Never Again – Guns and the Culture of Violence
R Arun Kumar
THE rampant gun culture and shooting of innocents has claimed the lives of 17 young school students and their teacher in Parkland, Florida, US on February 14. This is one of the deadliest high school massacres in the history of the US. Since 2012, there have been more than 1,600 mass shootings, killing more than 1,800 people and wounding more than 6,400. In fact, four of the five deadliest gun rampages were in the past year and a half, after Donald Trump assumed presidency. The shooting at the Parkland High School follows a series of mass shootings in late 2017, one at a church in Texas and the other at an outdoor country music concert in Las Vegas. According to CNN, “The US makes up less than 5 per cent of the world’s population, but holds 31 per cent of global mass shooters”. The US has nearly six times the gun homicide rate of Canada, more than seven times that of Sweden, and nearly 16 times that of Germany, according to United Nations data compiled by The Guardian.
These incidents have once again placed the debate of gun control forcibly before the public agenda, this time with the survivors of the school shooting leading the charge for the proponents. A major aspect missing from the entire debate is the link between the imperial policies pursued by the US and its impact on the prevalent ‘gun culture’.
The National Rifle Association (NRA) is the most vocal opponent of any government control over the right of individuals to own a gun. It identifies such a control as an infringement on the rights of the individuals guaranteed by the First Amendment of the US constitution. NRA is a very powerful organisation, funded in large part by small arms manufacturers. It has connections across the political divide in the US, but chiefly, its supporters are in the Republican Party. According to analysts, Trump received over $30 million from the NRA during his presidential campaign. The NRA and other gun-rights organisations spent nearly $55 million in the 2016 election – nearly 19 times the amount spent by groups promoting gun restrictions. The NRA has 5.5 times the budget revenues as the four top national gun control groups combined. With such huge monetary resources and the accruing political access, NRA succeeded in blocking any restriction on curtailing gun ownership. Even Obama, who vowed to impose restrictions, could do nothing but shed tears after the tragic school shooting in 2012 (Sandy Hook Elementary School in Connecticut, in which a gunman killed 20 children and six adults). Now with Trump as the president – the first president since Ronald Reagan – who attended their national convention, they are pretty confident about their ‘rights’ being protected, in spite of massacres that happen around the country.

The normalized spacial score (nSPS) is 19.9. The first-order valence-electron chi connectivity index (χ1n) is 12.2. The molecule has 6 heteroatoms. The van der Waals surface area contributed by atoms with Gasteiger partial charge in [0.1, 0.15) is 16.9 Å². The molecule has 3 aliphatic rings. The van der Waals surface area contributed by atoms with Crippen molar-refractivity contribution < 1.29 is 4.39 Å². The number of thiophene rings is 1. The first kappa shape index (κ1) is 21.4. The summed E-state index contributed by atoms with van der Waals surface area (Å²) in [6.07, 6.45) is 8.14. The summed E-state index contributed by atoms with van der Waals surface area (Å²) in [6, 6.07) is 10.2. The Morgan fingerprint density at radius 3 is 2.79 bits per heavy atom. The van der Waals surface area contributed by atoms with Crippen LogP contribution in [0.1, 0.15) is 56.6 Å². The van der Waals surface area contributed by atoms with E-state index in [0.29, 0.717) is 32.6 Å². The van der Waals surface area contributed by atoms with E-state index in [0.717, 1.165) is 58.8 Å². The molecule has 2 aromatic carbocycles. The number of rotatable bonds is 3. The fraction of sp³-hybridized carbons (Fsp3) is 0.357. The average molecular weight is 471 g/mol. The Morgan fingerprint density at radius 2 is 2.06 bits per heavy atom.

The survivors of the Parkland shooting have taken upon themselves challenging the NRA, established politicians and their views on gun ownership. These student survivors are leading protests organised by thousands of people. Most were high school and college students locked arm-in-arm with the Black Lives Matter and LGBTQ activists who also have been victims of gun violence. The students behind the march have also formed a group, #NeverAgain. There are several reasons why the protests organised for gun control are getting noticed now.
One of the important factors is the age of the students. They are in their late teens, who responded immediately after evacuating the building by going before the media and expressing their ire before the entire world to show exactly what they were feeling. These students are also benefiting from a broader national environment in the US that is ripe for activism. They are joining the protests like the ‘Me Too’ movement that has led to the downfall of several Hollywood big wigs, prominent personalities, including politicians; protests against Trump's attempts to ban travelers from majority-Muslim countries and the protests against racial attacks – Black Lives Matter. These have given them the confidence to believe that they can affect a change. Being young, they have refused to buy the arguments of status quo made by some ‘adults’ who argue about the difficulties in getting a legislation passed. They are looking at things differently – with a belief in affecting a change and making the world a better place. This is visible in all their protests, conduct, speeches and whenever they are confronting the law makers in person.
As a result of their efforts, Trump was forced to order a Justice Department crackdown on bump stocks and propose tougher background checks on gun buyers. They've made the Education Secretary Betsy DeVos call for congressional hearings and sparked marches, protests and school walkouts around the country. Still, they have a long way to go. For the average American, the ‘gun issue is one on which they have opinions, but it’s not a top tier issue’, as the connect between their bread and butter issues and gun control are not exposed.